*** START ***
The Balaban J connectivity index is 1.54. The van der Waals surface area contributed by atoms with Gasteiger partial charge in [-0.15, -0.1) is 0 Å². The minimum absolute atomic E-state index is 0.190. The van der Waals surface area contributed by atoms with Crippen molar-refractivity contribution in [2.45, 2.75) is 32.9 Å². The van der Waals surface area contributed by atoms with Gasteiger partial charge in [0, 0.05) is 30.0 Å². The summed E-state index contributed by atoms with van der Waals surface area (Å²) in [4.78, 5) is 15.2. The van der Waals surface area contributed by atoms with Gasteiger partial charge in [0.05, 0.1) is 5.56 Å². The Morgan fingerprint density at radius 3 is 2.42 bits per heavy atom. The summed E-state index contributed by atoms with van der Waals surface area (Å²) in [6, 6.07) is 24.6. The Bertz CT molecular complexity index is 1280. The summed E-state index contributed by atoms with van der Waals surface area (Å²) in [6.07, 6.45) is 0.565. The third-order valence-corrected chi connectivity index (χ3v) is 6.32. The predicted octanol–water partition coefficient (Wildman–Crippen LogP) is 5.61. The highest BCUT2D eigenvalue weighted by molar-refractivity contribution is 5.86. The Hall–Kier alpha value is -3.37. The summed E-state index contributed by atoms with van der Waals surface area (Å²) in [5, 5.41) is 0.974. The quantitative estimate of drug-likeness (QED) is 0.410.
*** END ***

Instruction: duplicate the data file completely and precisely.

The Balaban J connectivity index is 1.54. The van der Waals surface area contributed by atoms with Gasteiger partial charge in [-0.15, -0.1) is 0 Å². The minimum absolute atomic E-state index is 0.190. The van der Waals surface area contributed by atoms with Crippen molar-refractivity contribution in [2.45, 2.75) is 32.9 Å². The van der Waals surface area contributed by atoms with Gasteiger partial charge in [0, 0.05) is 30.0 Å². The summed E-state index contributed by atoms with van der Waals surface area (Å²) in [4.78, 5) is 15.2. The van der Waals surface area contributed by atoms with Gasteiger partial charge in [0.05, 0.1) is 5.56 Å². The Morgan fingerprint density at radius 3 is 2.42 bits per heavy atom. The summed E-state index contributed by atoms with van der Waals surface area (Å²) in [6, 6.07) is 24.6. The Bertz CT molecular complexity index is 1280. The summed E-state index contributed by atoms with van der Waals surface area (Å²) in [6.07, 6.45) is 0.565. The third-order valence-corrected chi connectivity index (χ3v) is 6.32. The predicted octanol–water partition coefficient (Wildman–Crippen LogP) is 5.61. The highest BCUT2D eigenvalue weighted by molar-refractivity contribution is 5.86. The Hall–Kier alpha value is -3.37. The summed E-state index contributed by atoms with van der Waals surface area (Å²) in [5, 5.41) is 0.974. The quantitative estimate of drug-likeness (QED) is 0.410.